When the window by the galley is hinged up and the sliding doors are moved aside, even the shaded cockpit is included in this sweep of salon. One particularly impressive feature is the one-piece curved windshield unmarred by the usual support mullions, and if you don’t think glass bends, consider that it was perfectly flat before being sealed into place.

The midsection of the salon has a leather couch facing an oversize wraparound settee. The glass table expands for dining or contracts to turn the area into a lounge to enjoy the pop-up TV to port.

On our test boat, salon décor was a mix of white leather upholstery, pale ash woodwork, gray stitched leather paneling and chocolate fiberglass sections. Neutral and very appealing, it underlined that this is an adult yacht and not one for kids armed with Crayons.

The galley is sleek and stylish, with a composite counter and good backsplashes, although missing any fiddles on the front edges. Included in the appliances are a Bosch four-burner cooktop, microwave, dishwasher and Isotherm refrigerator hidden behind ash paneling. Two of the counters separating the galley, as well as the counters on the facing buffet/bar, were inlaid with stitched white leather to match the seating. In my world, that would mean we were drinking only white wine, because I would slit my wrists if I discovered a circular vino rosso stain on that sumptuous Italian leather. (On second thought, I wouldn’t: Blood also stains!)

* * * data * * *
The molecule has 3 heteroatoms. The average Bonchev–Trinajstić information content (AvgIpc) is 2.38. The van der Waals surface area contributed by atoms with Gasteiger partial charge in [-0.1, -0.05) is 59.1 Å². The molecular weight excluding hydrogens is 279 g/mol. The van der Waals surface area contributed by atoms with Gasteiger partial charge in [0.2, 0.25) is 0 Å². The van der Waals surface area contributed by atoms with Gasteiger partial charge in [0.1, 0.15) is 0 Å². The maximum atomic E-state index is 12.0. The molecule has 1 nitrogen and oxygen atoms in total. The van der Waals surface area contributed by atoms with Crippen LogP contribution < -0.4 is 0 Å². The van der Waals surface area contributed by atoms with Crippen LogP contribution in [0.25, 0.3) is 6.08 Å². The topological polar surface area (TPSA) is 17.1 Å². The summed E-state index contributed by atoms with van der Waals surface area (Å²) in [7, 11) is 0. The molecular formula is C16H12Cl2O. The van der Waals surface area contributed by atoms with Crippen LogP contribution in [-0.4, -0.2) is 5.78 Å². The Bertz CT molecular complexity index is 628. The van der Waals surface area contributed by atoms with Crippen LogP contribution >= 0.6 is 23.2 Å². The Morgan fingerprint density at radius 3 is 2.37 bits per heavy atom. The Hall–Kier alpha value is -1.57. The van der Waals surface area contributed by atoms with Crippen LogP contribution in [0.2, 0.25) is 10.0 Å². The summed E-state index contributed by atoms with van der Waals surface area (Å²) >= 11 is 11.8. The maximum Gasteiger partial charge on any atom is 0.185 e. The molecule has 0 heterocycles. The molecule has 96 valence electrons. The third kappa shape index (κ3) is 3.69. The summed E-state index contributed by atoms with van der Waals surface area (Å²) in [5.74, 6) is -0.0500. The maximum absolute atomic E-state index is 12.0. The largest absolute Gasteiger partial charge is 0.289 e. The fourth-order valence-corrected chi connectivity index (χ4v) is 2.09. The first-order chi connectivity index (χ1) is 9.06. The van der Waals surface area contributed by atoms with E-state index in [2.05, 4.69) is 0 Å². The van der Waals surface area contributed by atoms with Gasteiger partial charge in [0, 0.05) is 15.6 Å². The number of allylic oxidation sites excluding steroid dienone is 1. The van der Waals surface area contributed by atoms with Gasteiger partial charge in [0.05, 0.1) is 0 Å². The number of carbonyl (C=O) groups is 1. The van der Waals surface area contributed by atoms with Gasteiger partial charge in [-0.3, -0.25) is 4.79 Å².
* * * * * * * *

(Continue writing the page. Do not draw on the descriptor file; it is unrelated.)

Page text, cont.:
Galley stowage is of the “let’s eat out” size, and, while a large wine locker is under the helm seat forward and there is dedicated space for Ferretti glassware in the buffet, Americans may find it challenging to stash a box of Wheaties — lots of smallish nooks, no pantry. I’m told this is being addressed, so bring on the breakfast cereals.

The helm is clearly designed for a slim Italian, and most Americans will probably want the helm seat moved aft a bit so they don’t become a permanent fixture wedged between seat and wheel. Tucked under the seat console is a wine cooler (remember, white only!), and the entire dash assembly has a lovely faux suede finish.